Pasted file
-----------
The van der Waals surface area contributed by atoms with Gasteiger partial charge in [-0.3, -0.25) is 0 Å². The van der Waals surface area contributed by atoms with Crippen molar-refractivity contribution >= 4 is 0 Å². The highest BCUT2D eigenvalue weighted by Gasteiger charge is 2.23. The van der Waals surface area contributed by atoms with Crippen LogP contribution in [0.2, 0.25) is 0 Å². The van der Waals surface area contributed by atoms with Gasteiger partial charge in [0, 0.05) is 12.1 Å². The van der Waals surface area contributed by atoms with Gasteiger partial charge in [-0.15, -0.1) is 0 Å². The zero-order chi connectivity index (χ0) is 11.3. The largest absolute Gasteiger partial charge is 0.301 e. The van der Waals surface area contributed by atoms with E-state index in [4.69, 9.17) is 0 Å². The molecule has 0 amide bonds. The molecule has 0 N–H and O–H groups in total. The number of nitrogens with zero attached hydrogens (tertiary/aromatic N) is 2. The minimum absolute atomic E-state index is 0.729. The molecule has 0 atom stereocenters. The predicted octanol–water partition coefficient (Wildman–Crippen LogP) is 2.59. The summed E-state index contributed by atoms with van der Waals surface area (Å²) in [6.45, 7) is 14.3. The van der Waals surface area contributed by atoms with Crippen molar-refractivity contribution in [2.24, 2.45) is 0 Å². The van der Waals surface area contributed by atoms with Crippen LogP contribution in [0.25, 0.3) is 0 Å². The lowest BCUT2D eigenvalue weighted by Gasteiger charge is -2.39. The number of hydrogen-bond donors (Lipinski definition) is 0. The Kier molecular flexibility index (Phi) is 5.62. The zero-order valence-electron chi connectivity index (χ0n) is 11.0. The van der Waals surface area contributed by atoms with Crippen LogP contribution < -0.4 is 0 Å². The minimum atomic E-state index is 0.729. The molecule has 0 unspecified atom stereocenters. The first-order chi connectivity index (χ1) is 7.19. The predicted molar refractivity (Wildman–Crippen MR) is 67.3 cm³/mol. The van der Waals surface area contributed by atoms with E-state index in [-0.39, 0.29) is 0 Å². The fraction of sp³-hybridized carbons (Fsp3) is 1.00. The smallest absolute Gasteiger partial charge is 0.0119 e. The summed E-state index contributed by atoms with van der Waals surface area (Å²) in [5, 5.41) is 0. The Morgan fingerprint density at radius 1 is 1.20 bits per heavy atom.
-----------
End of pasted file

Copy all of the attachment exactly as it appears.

The van der Waals surface area contributed by atoms with Gasteiger partial charge in [-0.3, -0.25) is 0 Å². The van der Waals surface area contributed by atoms with Crippen molar-refractivity contribution >= 4 is 0 Å². The highest BCUT2D eigenvalue weighted by Gasteiger charge is 2.23. The van der Waals surface area contributed by atoms with Crippen LogP contribution in [0.2, 0.25) is 0 Å². The van der Waals surface area contributed by atoms with Gasteiger partial charge in [0, 0.05) is 12.1 Å². The van der Waals surface area contributed by atoms with Gasteiger partial charge in [-0.15, -0.1) is 0 Å². The zero-order chi connectivity index (χ0) is 11.3. The largest absolute Gasteiger partial charge is 0.301 e. The van der Waals surface area contributed by atoms with E-state index in [4.69, 9.17) is 0 Å². The molecule has 0 amide bonds. The molecule has 0 N–H and O–H groups in total. The number of nitrogens with zero attached hydrogens (tertiary/aromatic N) is 2. The minimum absolute atomic E-state index is 0.729. The molecule has 0 atom stereocenters. The predicted octanol–water partition coefficient (Wildman–Crippen LogP) is 2.59. The summed E-state index contributed by atoms with van der Waals surface area (Å²) in [6.45, 7) is 14.3. The van der Waals surface area contributed by atoms with Crippen molar-refractivity contribution in [2.24, 2.45) is 0 Å². The van der Waals surface area contributed by atoms with Crippen LogP contribution in [0.25, 0.3) is 0 Å². The lowest BCUT2D eigenvalue weighted by Gasteiger charge is -2.39. The number of hydrogen-bond donors (Lipinski definition) is 0. The Kier molecular flexibility index (Phi) is 5.62. The zero-order valence-electron chi connectivity index (χ0n) is 11.0. The van der Waals surface area contributed by atoms with Crippen LogP contribution < -0.4 is 0 Å². The minimum atomic E-state index is 0.729. The molecule has 0 unspecified atom stereocenters. The first-order chi connectivity index (χ1) is 7.19. The predicted molar refractivity (Wildman–Crippen MR) is 67.3 cm³/mol. The van der Waals surface area contributed by atoms with E-state index in [-0.39, 0.29) is 0 Å². The fraction of sp³-hybridized carbons (Fsp3) is 1.00. The smallest absolute Gasteiger partial charge is 0.0119 e. The summed E-state index contributed by atoms with van der Waals surface area (Å²) in [5, 5.41) is 0. The Morgan fingerprint density at radius 1 is 1.20 bits per heavy atom.